8 Guidelines for Better Cereal

Guidelines for Better Cereal

It’s quick and easy, but if you want to make a bowl that’s genuinely healthy for you, follow the advice of nutritionists and be creative. When it comes to breakfast, few options are as quick and economical as cereal. Unfortunately, your standard cereal box doesn’t always get high marks for nutrition; in fact, some well-known brands (such as Honey Nut Cheerios, Special K Original Cereal, and Raisin Bran) would be disqualified from using the term “healthy” on their packaging as a result of proposed changes from the U.S. Food and Drug Administration (FDA).

Cereal is typically high in carbohydrates and low in protein, which doesn’t make for a balanced meal, notes Sherry Roberts, RDN, MPH, CDCES , a registered dietitian-nutritionist and certified diabetes care and education specialist with CRM Counseling, a coaching and wellness company in Centerville, Minnesota. Many cereals also contain added sugars, she says. Too much added sugar may increase your risk of heart disease, dementia, diabetes, and obesity, per the American Heart Association (AHA).


The news isn’t all negative, though: A study published in the March 2022 issue of JAMA Network Open identified a link between cereal fiber and older individuals’ reduced risk of heart disease and inflammation. You may make your bowl of cereal into a wholesome, well-rounded meal in a variety of ways by avoiding common cereal errors. Use these dos and don’ts as a guide to help you begin your day in a healthier way.

1. Do Select Whole-Grain Options for Plenty of Fiber

Choosing a cereal composed of whole grains is the first step in making it healthier. According to the AHA, whole grains are excellent sources of fiber, which lowers your risk of heart disease, stroke, and type 2 diabetes while also lowering blood cholesterol levels.

Cereal can be a fantastic method to improve your intake of fiber, which many people don’t get enough of, according to registered dietitian-nutritionist Paula Doebrich, MPH, RDN, owner of the private practice Happea Nutrition in New York City. Make sure that whole grains like whole wheat, quinoa, bulgur, and millet are mentioned as the first ingredients on the label, recommends the Seattle-based registered dietitian-nutritionist Ginger Hultin, RDN, the author of Meal Prep for Weight Loss. Also, Doebrich advises looking at the nutrition facts label to confirm that each serving of the cereal offers about 20% of your daily value (DV) for fiber. Avoid cereals that provide little more than 5% of the daily value. According to the FDA, the revised nutrition facts label includes this proportion so you won’t need to conduct the calculations.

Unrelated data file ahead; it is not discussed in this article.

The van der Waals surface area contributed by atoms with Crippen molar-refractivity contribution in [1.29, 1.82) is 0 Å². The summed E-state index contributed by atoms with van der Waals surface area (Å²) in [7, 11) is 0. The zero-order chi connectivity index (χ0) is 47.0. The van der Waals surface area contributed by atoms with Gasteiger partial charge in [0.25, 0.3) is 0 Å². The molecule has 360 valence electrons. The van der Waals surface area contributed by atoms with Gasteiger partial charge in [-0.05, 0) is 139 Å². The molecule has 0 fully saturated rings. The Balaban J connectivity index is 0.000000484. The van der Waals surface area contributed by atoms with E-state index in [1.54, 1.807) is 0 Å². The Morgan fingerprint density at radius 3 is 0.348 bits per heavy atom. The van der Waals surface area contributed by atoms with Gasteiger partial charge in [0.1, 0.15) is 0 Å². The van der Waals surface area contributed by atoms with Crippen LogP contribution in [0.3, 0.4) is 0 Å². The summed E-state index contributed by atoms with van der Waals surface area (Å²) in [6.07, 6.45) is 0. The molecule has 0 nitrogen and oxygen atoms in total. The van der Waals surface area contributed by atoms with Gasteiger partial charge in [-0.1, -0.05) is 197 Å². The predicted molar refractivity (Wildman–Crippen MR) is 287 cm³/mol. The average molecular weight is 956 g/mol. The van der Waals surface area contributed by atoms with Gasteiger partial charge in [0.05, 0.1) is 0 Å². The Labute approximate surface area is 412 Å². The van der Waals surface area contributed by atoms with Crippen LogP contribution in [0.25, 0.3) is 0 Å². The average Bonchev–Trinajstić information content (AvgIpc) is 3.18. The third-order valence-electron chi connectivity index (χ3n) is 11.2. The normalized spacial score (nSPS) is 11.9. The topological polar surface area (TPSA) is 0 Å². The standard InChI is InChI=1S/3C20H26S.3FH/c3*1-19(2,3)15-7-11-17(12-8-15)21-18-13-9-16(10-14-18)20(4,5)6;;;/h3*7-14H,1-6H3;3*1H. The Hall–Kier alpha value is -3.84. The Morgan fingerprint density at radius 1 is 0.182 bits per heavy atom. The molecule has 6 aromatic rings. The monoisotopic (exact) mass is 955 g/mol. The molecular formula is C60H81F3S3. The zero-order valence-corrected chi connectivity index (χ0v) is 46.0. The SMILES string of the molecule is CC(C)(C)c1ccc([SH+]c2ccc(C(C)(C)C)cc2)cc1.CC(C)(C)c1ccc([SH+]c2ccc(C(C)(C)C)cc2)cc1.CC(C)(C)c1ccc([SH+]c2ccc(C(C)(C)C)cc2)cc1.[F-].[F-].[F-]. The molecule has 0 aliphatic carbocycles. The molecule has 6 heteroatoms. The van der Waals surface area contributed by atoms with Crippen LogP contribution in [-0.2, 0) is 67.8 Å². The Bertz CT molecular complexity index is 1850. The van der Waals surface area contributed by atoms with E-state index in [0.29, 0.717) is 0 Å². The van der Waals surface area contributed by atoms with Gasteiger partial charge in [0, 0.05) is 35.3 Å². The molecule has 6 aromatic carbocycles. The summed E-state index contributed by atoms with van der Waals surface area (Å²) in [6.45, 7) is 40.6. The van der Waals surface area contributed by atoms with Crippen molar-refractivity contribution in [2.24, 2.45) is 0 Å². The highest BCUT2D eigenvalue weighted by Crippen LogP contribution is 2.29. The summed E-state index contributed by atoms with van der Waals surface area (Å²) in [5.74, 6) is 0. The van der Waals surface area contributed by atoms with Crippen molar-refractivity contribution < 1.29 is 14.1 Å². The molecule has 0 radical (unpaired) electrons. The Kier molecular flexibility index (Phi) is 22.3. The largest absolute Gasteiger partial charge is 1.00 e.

2. Don’t Choose Added Sugars

Cereals for breakfast sometimes have surprisingly high sugar content. For instance, a serving of Kellogg’s Smart Start Antioxidants cereal contains a whopping 18 grams (g) of added sugar. It almost meets the AHA-recommended daily added sugar limits of 25 g for women and 36 g for men.

“It’s always preferable to stick to cereals that have less added sugar, as they will usually be fewer in calories and higher in fiber,” Doebrich advises. Roberts advises selecting breakfast cereals with no more than 5 g of added sugar.

3. Do Add Fruit for More Flavor, Fiber, and Nutrients

Your morning bowl of cereal can easily gain in flavor and nutrition by adding fresh, frozen, dried, or unsweetened fruit. Especially if your preferred cereal is deficient in fiber, says Doebrich.


According to estimates from the U.S. Department of Agriculture, one cup of fresh blueberries, for instance, has almost 4 g of fiber (USDA). Also, you’ll receive 29 micrograms (mcg), which is 24.2% of the DV for vitamin K, and 14.6 milligrams (mg), which is 16.2% of the DV for vitamin C. Moreover, Doebrich adds that fruits like blueberries, strawberries, bananas, and raspberries offer sweetness without the need for additional sugar.

4. Don’t Overfill Your Bowl